HW —Decline in student initiative. Students seem to have bought into the consumer model of education (but so have administrators) and feel entitled to high marks without putting in the effort for them. This is why it is difficult to gauge the value of a college degree. Even Harvard and Yale have had incidents of grade inflation which is hilarious because once upon a time, just having graduated from those institutions meant that you were guaranteed a good job after graduation.
2. Hardest things around being an adjunct?
HW –The pay is bad but the worst aspect is the failure of administrators to back their adjuncts in the face of student grade complaints. We’re professionals about what we do but some administrators feel that an adjunct who is perceived as “hard” (i.e., an adjunct who challenges his or her students) must be shown the door as soon as possible. From my experience, adjuncts who give out “A”s like candy have a longer shelf life in the community college system than adjuncts who do not.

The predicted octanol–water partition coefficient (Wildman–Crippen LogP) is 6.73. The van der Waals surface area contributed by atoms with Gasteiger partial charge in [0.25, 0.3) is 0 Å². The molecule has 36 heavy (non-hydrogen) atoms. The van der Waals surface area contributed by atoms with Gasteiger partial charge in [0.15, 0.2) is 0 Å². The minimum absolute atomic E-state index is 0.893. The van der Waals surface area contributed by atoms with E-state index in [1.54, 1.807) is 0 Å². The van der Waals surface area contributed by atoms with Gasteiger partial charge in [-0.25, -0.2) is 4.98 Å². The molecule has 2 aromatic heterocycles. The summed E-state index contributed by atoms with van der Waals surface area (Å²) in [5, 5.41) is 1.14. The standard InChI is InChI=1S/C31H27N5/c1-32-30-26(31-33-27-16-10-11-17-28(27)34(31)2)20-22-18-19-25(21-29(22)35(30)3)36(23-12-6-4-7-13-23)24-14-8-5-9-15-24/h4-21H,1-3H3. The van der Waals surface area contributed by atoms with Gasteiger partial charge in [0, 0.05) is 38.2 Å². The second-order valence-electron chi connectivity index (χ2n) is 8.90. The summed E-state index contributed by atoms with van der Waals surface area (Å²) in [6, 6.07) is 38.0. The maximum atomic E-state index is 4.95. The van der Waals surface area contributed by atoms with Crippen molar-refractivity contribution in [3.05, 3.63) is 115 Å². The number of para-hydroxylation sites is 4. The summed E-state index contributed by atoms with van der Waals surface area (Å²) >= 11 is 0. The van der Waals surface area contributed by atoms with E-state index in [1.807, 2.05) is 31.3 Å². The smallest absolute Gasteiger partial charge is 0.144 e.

3. Why do you teach?
HW —It is a calling.
4. Why does teaching count?
HW —It is not possible to learn everything one knows through one’s self. Interaction with a more knowledgeable, skilled individual can facilitate learning both ways: for the student and the teacher. This is why teaching counts.
5. Why should teaching at least pay a living wage?
HW — Anyone community college or university adjunct teaching at least three classes a semester should be making a living wage and have health benefits. Three classes is probably beyond 40 hours a week working time in terms of lecture, class preparation, grading student work, and travel. I stick travel in there because it is no secret that adjuncts–due to the tight teaching market in the university system–will often have to drive or commute to a far away community college or several in order to cobble together enough classes to support themselves. I’ve commuted from near Baltimore, MD to Alexandria, VA daily to teach classes at two colleges.
6. What’s your take on MOOCs? (massive open on-line courses)